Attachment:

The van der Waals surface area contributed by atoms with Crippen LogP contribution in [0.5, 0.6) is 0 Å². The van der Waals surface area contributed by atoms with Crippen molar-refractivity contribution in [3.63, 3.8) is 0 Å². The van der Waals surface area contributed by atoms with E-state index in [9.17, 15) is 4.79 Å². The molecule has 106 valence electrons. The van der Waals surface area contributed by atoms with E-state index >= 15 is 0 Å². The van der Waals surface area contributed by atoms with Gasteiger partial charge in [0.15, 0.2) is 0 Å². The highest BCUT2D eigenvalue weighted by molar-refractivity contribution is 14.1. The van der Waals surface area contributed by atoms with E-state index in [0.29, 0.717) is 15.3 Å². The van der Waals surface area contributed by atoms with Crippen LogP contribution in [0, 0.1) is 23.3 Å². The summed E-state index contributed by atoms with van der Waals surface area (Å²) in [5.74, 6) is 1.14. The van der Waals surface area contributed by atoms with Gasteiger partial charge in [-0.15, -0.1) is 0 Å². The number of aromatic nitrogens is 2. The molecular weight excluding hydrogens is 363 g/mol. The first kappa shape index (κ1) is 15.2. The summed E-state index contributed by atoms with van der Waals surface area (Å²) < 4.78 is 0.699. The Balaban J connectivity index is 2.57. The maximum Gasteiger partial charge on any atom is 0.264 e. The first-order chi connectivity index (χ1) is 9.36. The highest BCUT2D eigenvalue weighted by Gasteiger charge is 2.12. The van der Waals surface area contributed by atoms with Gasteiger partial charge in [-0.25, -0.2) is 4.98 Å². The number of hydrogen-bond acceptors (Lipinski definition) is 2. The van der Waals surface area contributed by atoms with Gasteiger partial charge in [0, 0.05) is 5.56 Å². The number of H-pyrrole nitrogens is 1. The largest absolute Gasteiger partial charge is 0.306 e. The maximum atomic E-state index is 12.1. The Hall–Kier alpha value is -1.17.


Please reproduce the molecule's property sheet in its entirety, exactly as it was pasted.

The van der Waals surface area contributed by atoms with Crippen LogP contribution in [0.5, 0.6) is 0 Å². The van der Waals surface area contributed by atoms with Crippen molar-refractivity contribution in [3.63, 3.8) is 0 Å². The van der Waals surface area contributed by atoms with E-state index in [9.17, 15) is 4.79 Å². The molecule has 106 valence electrons. The van der Waals surface area contributed by atoms with E-state index >= 15 is 0 Å². The van der Waals surface area contributed by atoms with Gasteiger partial charge in [0.15, 0.2) is 0 Å². The highest BCUT2D eigenvalue weighted by molar-refractivity contribution is 14.1. The van der Waals surface area contributed by atoms with E-state index in [0.29, 0.717) is 15.3 Å². The van der Waals surface area contributed by atoms with Crippen LogP contribution in [0, 0.1) is 23.3 Å². The summed E-state index contributed by atoms with van der Waals surface area (Å²) in [5.74, 6) is 1.14. The van der Waals surface area contributed by atoms with Gasteiger partial charge in [-0.15, -0.1) is 0 Å². The number of aromatic nitrogens is 2. The molecular weight excluding hydrogens is 363 g/mol. The first kappa shape index (κ1) is 15.2. The summed E-state index contributed by atoms with van der Waals surface area (Å²) < 4.78 is 0.699. The Balaban J connectivity index is 2.57. The maximum Gasteiger partial charge on any atom is 0.264 e. The first-order chi connectivity index (χ1) is 9.36. The highest BCUT2D eigenvalue weighted by Gasteiger charge is 2.12. The van der Waals surface area contributed by atoms with Gasteiger partial charge in [-0.25, -0.2) is 4.98 Å². The number of hydrogen-bond acceptors (Lipinski definition) is 2. The van der Waals surface area contributed by atoms with Gasteiger partial charge in [0, 0.05) is 5.56 Å². The number of H-pyrrole nitrogens is 1. The largest absolute Gasteiger partial charge is 0.306 e. The maximum atomic E-state index is 12.1. The Hall–Kier alpha value is -1.17.